Vote for Somerset nurse in National Patient's Choice Award - have your say by Friday 28 April

Date: 10 April 2017

Nurse’s dedicated support for young woman with eating disorder up for top accolade

A nurse’s ‘above and beyond care’ of a young woman with an eating disorder has been shortlisted for a prestigious UK award.

Sarah Moody, who works for Somerset Partnership NHS Foundation Trust, is a finalist in the Patient's Choice category of the RCNi Nurse Awards 2017, the profession’s top accolade for nursing excellence.

The award, sponsored by Yakult and supported by Smooth Radio, enables members of the public to thank a nurse, midwife, health visitor, healthcare assistant or assistant practitioner who has delivered exceptional care and made a real difference to their or a loved one's life. The winner will be chosen from the five-strong shortlist by a public vote.

Sarah will find out whether she has won at a ceremony in the Westminster Park Plaza hotel, London, on May 5.

The eating disorder specialist nurse has been nominated by Hannah. She says:

"This year I am planning my wedding, graduating as a nurse and, hopefully, being discharged from mental health services after 15 years. Sarah is one in a million and I have no doubt without her help I would still be the sad, lonely and misunderstood young girl I once was."

She adds: "Sarah gave me life and helped me believe I deserved it."

Sarah started working with Hannah in the community more than a year ago. Hannah, who is now 27, says she was a revolving-door inpatient for 11 years and under mental health services since she was 13. 

She recalls: "I had significantly deteriorated over the previous four months, with low weight, poor blood results, I had been labelled as a chronic anorexic with poor prognosis and since my first inpatient admission, the most time I had spent in the community was five months.

"I was facing another inpatient admission and having to drop out of university. I longed for recovery yet continually felt misunderstood, undeserving and that I was unhelpable."

In her assessment, Sarah spent three hours getting to know Hannah, what she wanted, and her fears.

Hannah says: "She brought up the diagnosis of borderline personality disorder as a precipitating factor to my eating disorder, something that had not been suggested before. 

"We had explored the criteria and brought up challenging areas of my past. It was the first time I truly felt understood in mental health services and I believe this opened the doors to my recovery.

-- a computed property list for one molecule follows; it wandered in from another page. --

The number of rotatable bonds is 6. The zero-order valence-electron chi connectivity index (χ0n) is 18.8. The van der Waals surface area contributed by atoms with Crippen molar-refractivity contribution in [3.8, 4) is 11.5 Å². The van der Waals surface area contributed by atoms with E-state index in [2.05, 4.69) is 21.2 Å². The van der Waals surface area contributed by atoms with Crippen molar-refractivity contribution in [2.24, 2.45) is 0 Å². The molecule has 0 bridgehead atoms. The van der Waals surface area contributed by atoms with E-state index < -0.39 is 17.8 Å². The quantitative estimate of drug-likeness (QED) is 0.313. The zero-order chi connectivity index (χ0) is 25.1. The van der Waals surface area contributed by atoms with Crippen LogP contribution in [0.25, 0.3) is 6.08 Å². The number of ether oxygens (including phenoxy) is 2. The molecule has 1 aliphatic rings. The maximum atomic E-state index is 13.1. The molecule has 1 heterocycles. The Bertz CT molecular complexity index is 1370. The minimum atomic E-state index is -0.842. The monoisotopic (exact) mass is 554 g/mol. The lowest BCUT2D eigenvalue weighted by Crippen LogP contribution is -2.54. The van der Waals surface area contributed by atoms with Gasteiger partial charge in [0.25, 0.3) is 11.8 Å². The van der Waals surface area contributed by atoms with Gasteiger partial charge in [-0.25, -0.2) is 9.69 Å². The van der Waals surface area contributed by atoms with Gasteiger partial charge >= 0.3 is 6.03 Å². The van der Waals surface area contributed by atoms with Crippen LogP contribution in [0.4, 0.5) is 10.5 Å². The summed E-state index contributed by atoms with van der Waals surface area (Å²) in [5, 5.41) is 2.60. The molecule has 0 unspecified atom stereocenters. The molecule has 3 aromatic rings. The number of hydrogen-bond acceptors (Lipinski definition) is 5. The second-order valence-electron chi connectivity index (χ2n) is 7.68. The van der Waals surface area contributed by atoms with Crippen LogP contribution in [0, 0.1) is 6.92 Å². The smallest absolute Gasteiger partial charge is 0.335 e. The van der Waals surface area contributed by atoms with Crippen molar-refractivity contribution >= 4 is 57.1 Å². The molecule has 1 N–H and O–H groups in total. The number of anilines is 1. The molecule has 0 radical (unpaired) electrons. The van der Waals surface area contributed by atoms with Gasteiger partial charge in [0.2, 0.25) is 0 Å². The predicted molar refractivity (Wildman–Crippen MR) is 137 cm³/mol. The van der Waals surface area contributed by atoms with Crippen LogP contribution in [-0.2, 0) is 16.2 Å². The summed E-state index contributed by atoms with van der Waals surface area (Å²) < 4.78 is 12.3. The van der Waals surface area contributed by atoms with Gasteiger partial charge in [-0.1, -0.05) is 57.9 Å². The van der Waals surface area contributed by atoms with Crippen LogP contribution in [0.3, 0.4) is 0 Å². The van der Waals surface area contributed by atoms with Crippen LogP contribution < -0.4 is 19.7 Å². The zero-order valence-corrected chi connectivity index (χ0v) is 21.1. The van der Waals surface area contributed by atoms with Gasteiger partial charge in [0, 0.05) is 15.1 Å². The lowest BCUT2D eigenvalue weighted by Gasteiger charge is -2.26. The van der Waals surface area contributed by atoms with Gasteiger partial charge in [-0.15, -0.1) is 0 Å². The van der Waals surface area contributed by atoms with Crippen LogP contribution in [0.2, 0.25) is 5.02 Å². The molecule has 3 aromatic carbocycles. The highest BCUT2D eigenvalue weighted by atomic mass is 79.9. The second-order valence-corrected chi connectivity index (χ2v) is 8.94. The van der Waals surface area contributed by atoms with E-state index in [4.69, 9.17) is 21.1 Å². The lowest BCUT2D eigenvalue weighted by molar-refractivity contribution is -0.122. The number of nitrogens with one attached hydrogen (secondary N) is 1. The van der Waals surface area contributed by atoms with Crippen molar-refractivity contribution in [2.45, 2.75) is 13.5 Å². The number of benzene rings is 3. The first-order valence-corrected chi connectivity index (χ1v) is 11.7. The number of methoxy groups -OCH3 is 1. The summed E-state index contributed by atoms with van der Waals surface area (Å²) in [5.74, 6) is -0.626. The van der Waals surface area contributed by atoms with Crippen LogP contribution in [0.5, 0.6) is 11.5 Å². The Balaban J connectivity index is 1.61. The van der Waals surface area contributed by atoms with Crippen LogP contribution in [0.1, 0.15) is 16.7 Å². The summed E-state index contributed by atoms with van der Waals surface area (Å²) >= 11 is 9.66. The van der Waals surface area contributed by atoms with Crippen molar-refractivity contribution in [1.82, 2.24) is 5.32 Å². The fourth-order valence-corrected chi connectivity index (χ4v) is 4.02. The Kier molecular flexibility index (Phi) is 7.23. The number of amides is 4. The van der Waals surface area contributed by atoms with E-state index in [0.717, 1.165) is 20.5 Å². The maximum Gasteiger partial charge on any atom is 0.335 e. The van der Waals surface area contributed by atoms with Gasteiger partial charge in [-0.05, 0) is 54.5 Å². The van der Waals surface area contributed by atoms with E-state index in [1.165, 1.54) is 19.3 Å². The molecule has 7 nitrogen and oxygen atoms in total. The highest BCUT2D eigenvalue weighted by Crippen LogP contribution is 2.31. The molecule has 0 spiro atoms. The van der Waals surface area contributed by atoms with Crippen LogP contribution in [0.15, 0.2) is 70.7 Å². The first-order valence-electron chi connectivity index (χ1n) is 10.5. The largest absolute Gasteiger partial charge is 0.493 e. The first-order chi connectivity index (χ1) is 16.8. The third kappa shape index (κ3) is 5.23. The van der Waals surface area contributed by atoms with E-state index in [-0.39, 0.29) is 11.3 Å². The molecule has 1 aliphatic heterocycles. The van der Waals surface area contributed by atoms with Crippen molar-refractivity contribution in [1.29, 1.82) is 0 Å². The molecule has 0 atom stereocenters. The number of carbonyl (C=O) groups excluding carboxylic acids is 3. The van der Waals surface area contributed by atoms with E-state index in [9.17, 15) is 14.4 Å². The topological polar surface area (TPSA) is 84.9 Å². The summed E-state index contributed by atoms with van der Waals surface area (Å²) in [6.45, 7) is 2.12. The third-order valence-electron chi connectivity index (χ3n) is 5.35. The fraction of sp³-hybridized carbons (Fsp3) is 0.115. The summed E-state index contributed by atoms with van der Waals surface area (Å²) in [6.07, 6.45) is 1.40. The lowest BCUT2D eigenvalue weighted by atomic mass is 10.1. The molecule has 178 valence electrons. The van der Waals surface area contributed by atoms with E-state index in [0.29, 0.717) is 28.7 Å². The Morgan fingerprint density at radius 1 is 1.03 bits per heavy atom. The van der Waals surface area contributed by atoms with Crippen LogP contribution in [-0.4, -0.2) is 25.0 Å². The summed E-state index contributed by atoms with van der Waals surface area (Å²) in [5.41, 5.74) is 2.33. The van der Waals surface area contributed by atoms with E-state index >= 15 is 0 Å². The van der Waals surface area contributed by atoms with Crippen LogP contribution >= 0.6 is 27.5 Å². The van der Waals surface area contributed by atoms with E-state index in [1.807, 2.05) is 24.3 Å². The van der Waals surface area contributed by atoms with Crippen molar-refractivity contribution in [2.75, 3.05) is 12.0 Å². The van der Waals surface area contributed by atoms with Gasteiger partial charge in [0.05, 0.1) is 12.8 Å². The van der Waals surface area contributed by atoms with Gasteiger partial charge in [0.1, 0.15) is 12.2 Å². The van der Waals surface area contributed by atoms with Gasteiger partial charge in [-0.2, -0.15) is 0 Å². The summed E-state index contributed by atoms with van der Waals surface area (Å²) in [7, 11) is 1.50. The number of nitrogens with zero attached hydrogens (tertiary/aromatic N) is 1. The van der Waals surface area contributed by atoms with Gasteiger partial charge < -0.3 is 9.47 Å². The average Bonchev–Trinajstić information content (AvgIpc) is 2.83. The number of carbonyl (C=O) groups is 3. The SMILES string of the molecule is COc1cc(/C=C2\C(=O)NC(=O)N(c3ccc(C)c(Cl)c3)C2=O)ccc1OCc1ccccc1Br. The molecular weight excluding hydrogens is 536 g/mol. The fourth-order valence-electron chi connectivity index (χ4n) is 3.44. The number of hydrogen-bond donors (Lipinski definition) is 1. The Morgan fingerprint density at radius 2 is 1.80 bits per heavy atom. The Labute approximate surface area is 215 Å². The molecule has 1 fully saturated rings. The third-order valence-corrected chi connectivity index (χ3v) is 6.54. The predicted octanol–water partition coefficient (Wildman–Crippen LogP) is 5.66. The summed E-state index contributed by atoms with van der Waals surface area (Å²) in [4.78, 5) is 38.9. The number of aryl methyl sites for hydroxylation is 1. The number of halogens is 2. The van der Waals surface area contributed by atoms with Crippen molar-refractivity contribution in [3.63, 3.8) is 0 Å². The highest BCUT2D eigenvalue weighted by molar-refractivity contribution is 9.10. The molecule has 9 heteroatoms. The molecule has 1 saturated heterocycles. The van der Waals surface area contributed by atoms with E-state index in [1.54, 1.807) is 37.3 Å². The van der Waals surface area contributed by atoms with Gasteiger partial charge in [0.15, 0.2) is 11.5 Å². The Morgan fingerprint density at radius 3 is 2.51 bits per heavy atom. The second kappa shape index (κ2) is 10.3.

"Since then Sarah has gone above and beyond any nurse’s duty with dedicated weekly appointments – and no clock-watching – travelling to me at university, always being at the end the end of a phone or email. 

"She has helped me overcome past trauma, attachment and abandonment issues and intimacy fears. There has been endless meal planning and exposure work, and most of all she has given me the time and confidence to believe I can and will recover from life-destroying illness."

After each session, Hannah says, she would reflect in emails sometimes pages long. "Sarah would always reply in great detail," she recalls, "challenging my disordered thoughts and rigid thinking."

She adds that Sarah has helped her improve my emotional regulation, mindfulness and interpersonal effectiveness through cognitive behaviour therapy.

"This has allowed me to meet my own and others' needs", says Hannah. "Four years ago I was in a general hospital, sectioned, being fed through a tube and my family were told I was unlikely to survive the next few days. I have now been out of hospital 20 months, my bloods are normal and I'm the highest weight I have ever been.

"Sarah has walked alongside me every step of the way – allowed me to believe I'm more than just a label and that they don't define me. I know I will reach a life without disorders – free to embrace life. I hope in my practice I can make half the difference Sarah has to me."

Sarah has been a nurse for 10 years. She felt ‘touched and moved’ when she read Hannah’s nomination. "I was shocked to hear I was a finalist. Awards are not why I became a nurse – I go into work to help people. 

"Hannah is a lovely girl – she did all the hard work. I feel privileged I was able to ignite the hope that was still in her."

RCNi editorial director Graham Scott and Patients’ Association chief executive Katherine Murphy shortlisted the five finalists.

Graham says: "This year’s Patient's Choice showcases five inspirational nurses and five examples of outstanding care that all deserve an award. Typically, these modest nurses would say they are just doing their job but it is clear from their patient’s testimonies that they have each made an enormous difference to the lives of those who nominated them.

"We hope the public will show us who they think deserves to win this prestigious accolade by taking part in our vote."

Voting is open until April 28. Vote at www.nurseawards.co.uk